You can't sell unless you get your client's attention, and out in the wild, with all its mobile distractions, attention is the scarcest resource. While you should not confuse the Samsung Galaxy Note for a smartphone -- this thing is far too big for that -- it makes a surprisingly effective presentation tool.Whip this baby out and people will notice. I found that Samsung's roughly 5-inch diagonal screen is crisp, bright and easy to read and its AT&T ( T) 4G LTE connectivity is blazingly fast. You will find not only the 8 MP outward-facing camera solid, but the 2 MP front-facing camera excellent as well. Plus the unit comes with a stylus and software that allows you to mark images and take written notes. The Note takes a bit of gadget jujitsu to make all the parts work, but if you connect it to a mobile projector (see item 5) and do your homework, you will have a heck of mobile presentation system. Even better, the Note has been a cosmic -- and I mean cosmic -- flop. Consumers run from this thing because of its size and complexity. So deals can be had. Start at Best Buy ( BBY) and drive as a good a deal as you can.
Sometimes you need something on paper to close the deal. But lugging around pamphlets and brochures is oh-so-20th century. Today's cutting-edge paper presentation solution is some form of mobile printer, but finding the printer for the on-the-go sales rep is no joke. Every unit that claims to be portable demands major compromises: terribly slow printing speeds, limited features and steep prices. But as of now, for the balance of best features, HP's (HPQ - Get Report) OfficeJet 100 is my pick.Keep in mind, this is absolutely not the only printer your office will ever need. In some cases, you will wait about 20 seconds for a print, and who has time for that? But for cranking out collateral such as pamphlets and business cards in the field, the Officejet is devilishly effective. It makes luscious prints and high-quality brochures. It even runs on batteries that cough up 500 prints per charge! Which means, for average business use, you are plugging this thing in once a week. You can even print a great image wirelessly from your smartphone. Ask it to do the right things and OfficeJet 100 is the right mobile printing tool.
If you think you can close that deal without effective paper business cards, think again. The trick in the modern age, though, is to get the right card to the right customers. That means customizing your cards as needed and printing in small batches.For my money, Rhode Island-based Moo offers the best on-demand card and collateral solution out there. Need a basic yet cool card for that hot new prospect? Go to Moo's site, design your the card perfect for that lead and voila ... the cards show up in the mail. It's tremendous. For better results, I prefer to hire a designer to create a portfolio of design options for a Moo account. Upload your company logos and other material and cut, paste and customize as demanded. Clients keep cool cards. Moo is perfect way to make cool cards. You do the math.
Polaroid may have bumbled into the greatest brand niche in desktop printing history. Its Grey Label printer is essentially the Instagram of printing -- a clever portable printer that renders fascinating-looking printed images basically on demand. The 15-ounce unit works with any smartphone, tablet or mobile device. Take one of those simply awful smartphones pictures, flow it into the unit, press "print" and ... poof ... out comes a terrific-looking instant print. Really, anything looks great: reference shots of product, snapshots of you and your customers, even the most basic snapshots. With a bit of imagination, you should find that a printed-on-the-spot image is heck of way to get customers to remember you.If you are looking for clever way to put a little zip in your mobile sales, printing up a bit of business memorabilia works. And so does this Polaroid.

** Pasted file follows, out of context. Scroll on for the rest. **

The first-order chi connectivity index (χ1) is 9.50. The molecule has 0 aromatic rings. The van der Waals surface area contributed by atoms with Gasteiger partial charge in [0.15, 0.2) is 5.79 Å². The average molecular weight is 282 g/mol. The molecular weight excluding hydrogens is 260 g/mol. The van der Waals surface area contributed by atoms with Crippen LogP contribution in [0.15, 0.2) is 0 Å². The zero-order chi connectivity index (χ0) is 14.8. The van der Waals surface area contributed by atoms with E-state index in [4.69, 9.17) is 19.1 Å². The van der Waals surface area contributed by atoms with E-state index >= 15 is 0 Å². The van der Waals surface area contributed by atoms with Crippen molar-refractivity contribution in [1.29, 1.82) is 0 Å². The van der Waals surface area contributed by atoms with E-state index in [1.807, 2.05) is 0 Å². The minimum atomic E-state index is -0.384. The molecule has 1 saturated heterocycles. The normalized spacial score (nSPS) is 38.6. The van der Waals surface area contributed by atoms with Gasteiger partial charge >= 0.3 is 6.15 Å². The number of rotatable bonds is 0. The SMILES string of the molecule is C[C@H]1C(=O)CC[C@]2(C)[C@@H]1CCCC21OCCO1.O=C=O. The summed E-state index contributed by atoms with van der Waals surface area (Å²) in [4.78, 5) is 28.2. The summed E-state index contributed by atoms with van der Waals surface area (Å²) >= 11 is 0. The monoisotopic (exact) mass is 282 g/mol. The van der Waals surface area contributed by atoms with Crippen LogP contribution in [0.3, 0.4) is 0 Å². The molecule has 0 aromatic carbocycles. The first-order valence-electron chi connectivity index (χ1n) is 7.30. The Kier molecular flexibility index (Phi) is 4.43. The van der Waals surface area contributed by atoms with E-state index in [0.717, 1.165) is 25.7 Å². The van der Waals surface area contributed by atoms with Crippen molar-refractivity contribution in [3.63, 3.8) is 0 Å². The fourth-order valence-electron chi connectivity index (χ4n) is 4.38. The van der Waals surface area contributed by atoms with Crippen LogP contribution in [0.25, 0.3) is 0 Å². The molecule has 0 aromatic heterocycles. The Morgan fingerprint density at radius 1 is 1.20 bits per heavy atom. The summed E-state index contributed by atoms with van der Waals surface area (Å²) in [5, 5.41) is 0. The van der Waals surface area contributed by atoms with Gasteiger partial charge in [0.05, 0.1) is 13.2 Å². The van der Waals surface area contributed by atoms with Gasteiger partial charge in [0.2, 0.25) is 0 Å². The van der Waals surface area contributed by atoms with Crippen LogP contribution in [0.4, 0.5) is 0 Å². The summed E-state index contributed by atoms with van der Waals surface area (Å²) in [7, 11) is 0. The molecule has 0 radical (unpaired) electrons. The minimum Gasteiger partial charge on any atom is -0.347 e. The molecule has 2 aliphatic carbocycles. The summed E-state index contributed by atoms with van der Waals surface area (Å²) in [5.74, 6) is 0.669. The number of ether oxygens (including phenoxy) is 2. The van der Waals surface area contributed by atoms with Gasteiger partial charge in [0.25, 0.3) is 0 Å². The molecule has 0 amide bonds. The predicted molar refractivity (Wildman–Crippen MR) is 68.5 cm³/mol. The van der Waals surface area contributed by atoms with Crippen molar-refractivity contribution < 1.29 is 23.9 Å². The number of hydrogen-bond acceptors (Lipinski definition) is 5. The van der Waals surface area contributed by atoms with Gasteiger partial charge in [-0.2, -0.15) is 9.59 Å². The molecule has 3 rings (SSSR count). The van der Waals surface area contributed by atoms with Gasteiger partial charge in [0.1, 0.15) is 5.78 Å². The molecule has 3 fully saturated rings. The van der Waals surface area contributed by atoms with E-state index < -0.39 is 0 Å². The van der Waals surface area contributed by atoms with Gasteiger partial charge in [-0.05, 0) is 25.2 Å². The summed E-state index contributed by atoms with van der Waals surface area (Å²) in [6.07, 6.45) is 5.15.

I have saved the ultimate sales tech secret for last: great sound! Just like in the movies, the secret to a great sales presentation is the score. And while $500 might seem steep for a pair of glorified ear buds, there is no doubt high-quality audio adds real punch to your message.For the best sound on-the-go as of now, Sennheiser is simply kicking it with its spiffy new IE 80s. Elegant brushed aluminum cases, an interchangeable cable you can switch up as needed and you can even tweak the bass to punch it up for that big booming sound or dial it back for more mellow spoken presentations. Sennheiser makes my favorite legit top-end audiophile headphones in the world, and while the IE 80s do not touch that bar in terms of overall performance, there is enough attention to audio detail here to make these acceptable to even the most demanding audiophile. Just remember to travel with the spare ear canal inserts these units require, since we are talking about sticking something in your client's ears. Plug these bad boys into either a smartphone or iPod, hand em over to your customers, fire up your message and watch their ears -- and eyes -- light up. If you can't sell with the IE 80s, it is probably time to consider a life in the arts.